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A Fistful Of Dynamite Review (Ste 300)

From The Spaghetti Western Database

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Introduction

Sergio Leone again blew minds with his take on the Mexican Revolution. How ever, he also stayed true to his Spaghetti Western roots when making Giù la testa, or it's now commonly know name A Fistful Of Dynamite, which was intended to be called 'Duck You Sucker'. The film was part of Leone's second trilogy (His first being The Dollar Trilogy). The trilogy includes C'era una volta il West - Once Upon A Time In The West' and 'Once Upon A Time In America'. The trilogy was created to show three main historical times in history, this one with the Mexican Revolution. Leone uses the elements of his Spaghetti Westerns and what we'd see in the future with 'Once Upon A Time In America'. The soundtrack to this composed by Ennio Morricone is a lot more like Once Upon A time In America, and generally has a different feel to it, but still keeps true to Leone's western style.

The Characters

The two main characters are magnificently played by ˜James Coburn and ˜Rod Steiger. Coburn plays a ex-IRA Irish man who has fled to Mexico, since the Irish revolution, and has now been tangled up in the Mexican Revolution. The reasons I think are because both revolutions were similar. So he was fighting for the same cause, just a different country. Which I believe to be his motivation. Coburn plays 'John Mallory'.

The second main character is '˜Juan Miranda' played by Rod Steiger. A Mexican bandit who works with his family and has at the beginning one objective. To rob a bank. But since he inadvertently becomes a civil war hero, his heart begins to show and he starts fighting for the revolution. His character is amusing yet feirce and fiery. He shows himself in the first opening minutes which show Leone's attitude toward the Mexican revolution. And straight away has us rooting for Juan.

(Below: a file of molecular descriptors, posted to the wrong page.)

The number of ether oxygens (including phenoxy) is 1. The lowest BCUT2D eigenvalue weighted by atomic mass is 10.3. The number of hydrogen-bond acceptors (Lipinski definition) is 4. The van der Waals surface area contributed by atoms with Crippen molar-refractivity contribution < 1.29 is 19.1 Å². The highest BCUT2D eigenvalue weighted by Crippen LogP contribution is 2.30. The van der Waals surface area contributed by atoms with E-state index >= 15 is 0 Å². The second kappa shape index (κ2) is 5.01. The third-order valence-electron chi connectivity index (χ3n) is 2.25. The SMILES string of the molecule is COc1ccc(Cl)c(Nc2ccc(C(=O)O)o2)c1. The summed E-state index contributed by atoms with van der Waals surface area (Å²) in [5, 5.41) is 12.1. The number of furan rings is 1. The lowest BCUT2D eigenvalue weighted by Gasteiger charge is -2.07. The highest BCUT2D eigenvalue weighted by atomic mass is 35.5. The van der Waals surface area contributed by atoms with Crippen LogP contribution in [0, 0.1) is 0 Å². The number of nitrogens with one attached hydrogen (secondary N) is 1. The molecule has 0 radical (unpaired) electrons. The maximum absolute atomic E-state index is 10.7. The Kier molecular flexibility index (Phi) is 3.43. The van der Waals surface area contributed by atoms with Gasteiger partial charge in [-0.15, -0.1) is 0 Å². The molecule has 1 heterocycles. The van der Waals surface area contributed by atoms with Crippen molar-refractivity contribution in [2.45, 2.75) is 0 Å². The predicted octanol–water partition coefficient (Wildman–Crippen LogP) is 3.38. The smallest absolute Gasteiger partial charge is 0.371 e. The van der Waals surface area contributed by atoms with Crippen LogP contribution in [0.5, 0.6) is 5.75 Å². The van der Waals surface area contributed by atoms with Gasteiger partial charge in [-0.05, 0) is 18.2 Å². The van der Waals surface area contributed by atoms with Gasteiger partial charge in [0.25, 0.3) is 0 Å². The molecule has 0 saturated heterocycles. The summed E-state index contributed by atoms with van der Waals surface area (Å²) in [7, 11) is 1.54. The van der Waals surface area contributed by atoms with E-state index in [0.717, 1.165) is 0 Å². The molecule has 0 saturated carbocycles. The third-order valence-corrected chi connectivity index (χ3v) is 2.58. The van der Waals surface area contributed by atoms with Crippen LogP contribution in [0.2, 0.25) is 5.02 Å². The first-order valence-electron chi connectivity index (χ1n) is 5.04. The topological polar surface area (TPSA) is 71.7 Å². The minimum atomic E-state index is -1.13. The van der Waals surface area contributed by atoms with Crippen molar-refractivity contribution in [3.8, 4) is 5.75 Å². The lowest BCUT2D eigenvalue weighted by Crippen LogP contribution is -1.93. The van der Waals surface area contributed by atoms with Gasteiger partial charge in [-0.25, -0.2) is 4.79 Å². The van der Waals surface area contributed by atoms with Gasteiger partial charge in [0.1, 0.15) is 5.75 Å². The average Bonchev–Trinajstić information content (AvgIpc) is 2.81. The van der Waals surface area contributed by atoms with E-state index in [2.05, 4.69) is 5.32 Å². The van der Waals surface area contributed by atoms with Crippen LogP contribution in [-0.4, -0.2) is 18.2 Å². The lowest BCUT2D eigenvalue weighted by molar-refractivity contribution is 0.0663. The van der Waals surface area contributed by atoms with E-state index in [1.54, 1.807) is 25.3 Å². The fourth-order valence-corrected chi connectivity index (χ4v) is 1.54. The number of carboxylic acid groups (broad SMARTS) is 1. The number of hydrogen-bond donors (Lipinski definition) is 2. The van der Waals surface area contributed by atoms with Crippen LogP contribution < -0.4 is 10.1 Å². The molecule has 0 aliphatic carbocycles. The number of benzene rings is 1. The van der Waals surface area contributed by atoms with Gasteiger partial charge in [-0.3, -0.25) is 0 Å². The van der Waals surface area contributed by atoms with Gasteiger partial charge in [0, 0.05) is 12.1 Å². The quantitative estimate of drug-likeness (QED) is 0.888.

The Story

The story is mainly focused around the Mexican revolution and both men's attempts to help the peasants. However we have a few flashback scenes which shows John's reasons for fleeing to Mexico, and depending what version you watch, ends up with why he does what he does.

We open with a stage coach, which a shy Juan boards. The stagecoach is full of rich people, and a priest. The scene immediately shows Leone's political standings on the Civil War. A group of posh people around a polish table laughing at the peasants'. It's true, it's not so nice to watch the opening scene and their hypocritical attitudes shown in it. Examples of a preacher being mean, and treating Juan as a lesser person. Then we have a more subtle hypocrisy with the 'talking while eating'. Showing their disregard for manners which they believe to have.

The story continues with the meeting of the two main characters and Juan's quest to rob a bank. Just so happens that when he's robbing it. He doesn't know that there is in actual fact no gold and is just a place for political prisoners to be held. And he's been set up to break them out. Inadvertently becoming a hero of the revolution, which sways him to stay.

As the plot continues we learn more from each character, and have a great showdown and massacre of soldiers by the two main characters. In the end Leone gives Juan the choice, he can take the money, or he can kill the leader of the opposing side of the revolution.

Summary

In all, Leone has captured another classical film. It's different to the others, and more political. But it surely does have the Leone spirit.

My rating - *********/********** - 9/10

--Ste300 14:17, 4 Sep 2005 (CEST)

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